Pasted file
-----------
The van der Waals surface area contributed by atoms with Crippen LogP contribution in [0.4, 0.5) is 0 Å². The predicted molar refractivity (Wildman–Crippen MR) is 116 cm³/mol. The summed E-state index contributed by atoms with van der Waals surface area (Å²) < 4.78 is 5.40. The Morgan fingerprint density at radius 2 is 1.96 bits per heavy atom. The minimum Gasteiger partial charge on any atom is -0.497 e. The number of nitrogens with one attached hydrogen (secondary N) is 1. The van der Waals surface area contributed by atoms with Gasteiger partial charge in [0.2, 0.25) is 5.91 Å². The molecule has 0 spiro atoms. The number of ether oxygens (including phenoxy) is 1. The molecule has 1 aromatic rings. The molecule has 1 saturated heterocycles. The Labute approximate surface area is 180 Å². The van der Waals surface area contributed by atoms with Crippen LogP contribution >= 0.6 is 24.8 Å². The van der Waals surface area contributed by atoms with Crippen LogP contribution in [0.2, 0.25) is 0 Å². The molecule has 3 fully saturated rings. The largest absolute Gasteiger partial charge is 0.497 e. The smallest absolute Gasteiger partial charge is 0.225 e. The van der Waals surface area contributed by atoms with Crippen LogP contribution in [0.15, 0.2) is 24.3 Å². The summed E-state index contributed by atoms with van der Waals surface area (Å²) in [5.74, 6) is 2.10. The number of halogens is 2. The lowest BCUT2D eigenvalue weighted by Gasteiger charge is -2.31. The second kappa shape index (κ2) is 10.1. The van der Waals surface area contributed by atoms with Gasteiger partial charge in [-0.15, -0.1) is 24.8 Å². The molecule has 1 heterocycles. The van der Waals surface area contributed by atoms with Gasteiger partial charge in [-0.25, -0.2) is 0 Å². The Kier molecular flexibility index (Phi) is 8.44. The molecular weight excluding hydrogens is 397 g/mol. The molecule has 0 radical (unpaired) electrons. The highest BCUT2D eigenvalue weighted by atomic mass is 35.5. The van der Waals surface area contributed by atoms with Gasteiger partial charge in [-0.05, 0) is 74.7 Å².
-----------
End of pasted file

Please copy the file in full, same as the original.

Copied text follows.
The van der Waals surface area contributed by atoms with Crippen LogP contribution in [0.4, 0.5) is 0 Å². The predicted molar refractivity (Wildman–Crippen MR) is 116 cm³/mol. The summed E-state index contributed by atoms with van der Waals surface area (Å²) < 4.78 is 5.40. The Morgan fingerprint density at radius 2 is 1.96 bits per heavy atom. The minimum Gasteiger partial charge on any atom is -0.497 e. The number of nitrogens with one attached hydrogen (secondary N) is 1. The van der Waals surface area contributed by atoms with Gasteiger partial charge in [0.2, 0.25) is 5.91 Å². The molecule has 0 spiro atoms. The number of ether oxygens (including phenoxy) is 1. The molecule has 1 aromatic rings. The molecule has 1 saturated heterocycles. The Labute approximate surface area is 180 Å². The van der Waals surface area contributed by atoms with Crippen LogP contribution >= 0.6 is 24.8 Å². The van der Waals surface area contributed by atoms with Crippen LogP contribution in [0.2, 0.25) is 0 Å². The molecule has 3 fully saturated rings. The largest absolute Gasteiger partial charge is 0.497 e. The smallest absolute Gasteiger partial charge is 0.225 e. The van der Waals surface area contributed by atoms with Crippen LogP contribution in [0.15, 0.2) is 24.3 Å². The summed E-state index contributed by atoms with van der Waals surface area (Å²) in [5.74, 6) is 2.10. The number of halogens is 2. The lowest BCUT2D eigenvalue weighted by Gasteiger charge is -2.31. The second kappa shape index (κ2) is 10.1. The van der Waals surface area contributed by atoms with Gasteiger partial charge in [-0.15, -0.1) is 24.8 Å². The molecule has 1 heterocycles. The van der Waals surface area contributed by atoms with Gasteiger partial charge in [-0.25, -0.2) is 0 Å². The Kier molecular flexibility index (Phi) is 8.44. The molecular weight excluding hydrogens is 397 g/mol. The molecule has 0 radical (unpaired) electrons. The highest BCUT2D eigenvalue weighted by atomic mass is 35.5. The van der Waals surface area contributed by atoms with Gasteiger partial charge in [-0.05, 0) is 74.7 Å².